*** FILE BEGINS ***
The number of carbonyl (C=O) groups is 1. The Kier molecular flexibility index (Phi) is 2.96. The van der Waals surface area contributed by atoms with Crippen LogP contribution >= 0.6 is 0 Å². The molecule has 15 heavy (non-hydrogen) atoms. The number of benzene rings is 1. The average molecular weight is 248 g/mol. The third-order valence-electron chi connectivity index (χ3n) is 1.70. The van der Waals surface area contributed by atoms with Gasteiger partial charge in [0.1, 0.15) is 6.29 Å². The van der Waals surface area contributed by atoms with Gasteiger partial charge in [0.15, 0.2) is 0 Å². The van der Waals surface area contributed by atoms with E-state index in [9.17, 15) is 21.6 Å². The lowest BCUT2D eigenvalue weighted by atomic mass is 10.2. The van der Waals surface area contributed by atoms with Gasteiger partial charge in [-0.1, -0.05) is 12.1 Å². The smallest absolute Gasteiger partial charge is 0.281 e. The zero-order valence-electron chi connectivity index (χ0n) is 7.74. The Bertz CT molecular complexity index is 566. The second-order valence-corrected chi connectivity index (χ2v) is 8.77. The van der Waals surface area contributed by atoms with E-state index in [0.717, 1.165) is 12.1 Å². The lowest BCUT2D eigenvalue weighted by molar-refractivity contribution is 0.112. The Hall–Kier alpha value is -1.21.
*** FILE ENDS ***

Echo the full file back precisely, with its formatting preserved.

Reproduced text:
The number of carbonyl (C=O) groups is 1. The Kier molecular flexibility index (Phi) is 2.96. The van der Waals surface area contributed by atoms with Crippen LogP contribution >= 0.6 is 0 Å². The molecule has 15 heavy (non-hydrogen) atoms. The number of benzene rings is 1. The average molecular weight is 248 g/mol. The third-order valence-electron chi connectivity index (χ3n) is 1.70. The van der Waals surface area contributed by atoms with Gasteiger partial charge in [0.1, 0.15) is 6.29 Å². The van der Waals surface area contributed by atoms with Gasteiger partial charge in [0.15, 0.2) is 0 Å². The van der Waals surface area contributed by atoms with E-state index in [9.17, 15) is 21.6 Å². The lowest BCUT2D eigenvalue weighted by atomic mass is 10.2. The van der Waals surface area contributed by atoms with Gasteiger partial charge in [-0.1, -0.05) is 12.1 Å². The smallest absolute Gasteiger partial charge is 0.281 e. The zero-order valence-electron chi connectivity index (χ0n) is 7.74. The Bertz CT molecular complexity index is 566. The second-order valence-corrected chi connectivity index (χ2v) is 8.77. The van der Waals surface area contributed by atoms with E-state index in [0.717, 1.165) is 12.1 Å². The lowest BCUT2D eigenvalue weighted by molar-refractivity contribution is 0.112. The Hall–Kier alpha value is -1.21.